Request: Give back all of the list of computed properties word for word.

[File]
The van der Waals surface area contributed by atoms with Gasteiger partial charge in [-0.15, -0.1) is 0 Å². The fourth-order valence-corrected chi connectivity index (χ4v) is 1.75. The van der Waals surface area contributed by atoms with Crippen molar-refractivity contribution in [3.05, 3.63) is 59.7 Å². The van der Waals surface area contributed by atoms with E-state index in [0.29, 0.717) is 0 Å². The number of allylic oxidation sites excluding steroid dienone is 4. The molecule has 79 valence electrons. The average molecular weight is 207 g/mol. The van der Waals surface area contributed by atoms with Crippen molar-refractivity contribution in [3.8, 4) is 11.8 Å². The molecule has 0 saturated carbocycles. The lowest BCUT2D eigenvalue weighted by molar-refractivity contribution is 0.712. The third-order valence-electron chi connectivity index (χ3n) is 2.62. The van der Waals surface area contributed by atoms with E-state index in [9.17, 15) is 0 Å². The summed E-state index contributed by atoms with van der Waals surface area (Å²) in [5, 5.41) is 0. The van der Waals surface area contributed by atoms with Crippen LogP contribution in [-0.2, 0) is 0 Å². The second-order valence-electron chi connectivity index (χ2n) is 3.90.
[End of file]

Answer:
The van der Waals surface area contributed by atoms with Gasteiger partial charge in [-0.15, -0.1) is 0 Å². The fourth-order valence-corrected chi connectivity index (χ4v) is 1.75. The van der Waals surface area contributed by atoms with Crippen molar-refractivity contribution in [3.05, 3.63) is 59.7 Å². The van der Waals surface area contributed by atoms with E-state index in [0.29, 0.717) is 0 Å². The number of allylic oxidation sites excluding steroid dienone is 4. The molecule has 79 valence electrons. The average molecular weight is 207 g/mol. The van der Waals surface area contributed by atoms with Crippen molar-refractivity contribution in [3.8, 4) is 11.8 Å². The molecule has 0 saturated carbocycles. The lowest BCUT2D eigenvalue weighted by molar-refractivity contribution is 0.712. The third-order valence-electron chi connectivity index (χ3n) is 2.62. The van der Waals surface area contributed by atoms with E-state index in [9.17, 15) is 0 Å². The summed E-state index contributed by atoms with van der Waals surface area (Å²) in [5, 5.41) is 0. The van der Waals surface area contributed by atoms with Crippen LogP contribution in [-0.2, 0) is 0 Å². The second-order valence-electron chi connectivity index (χ2n) is 3.90.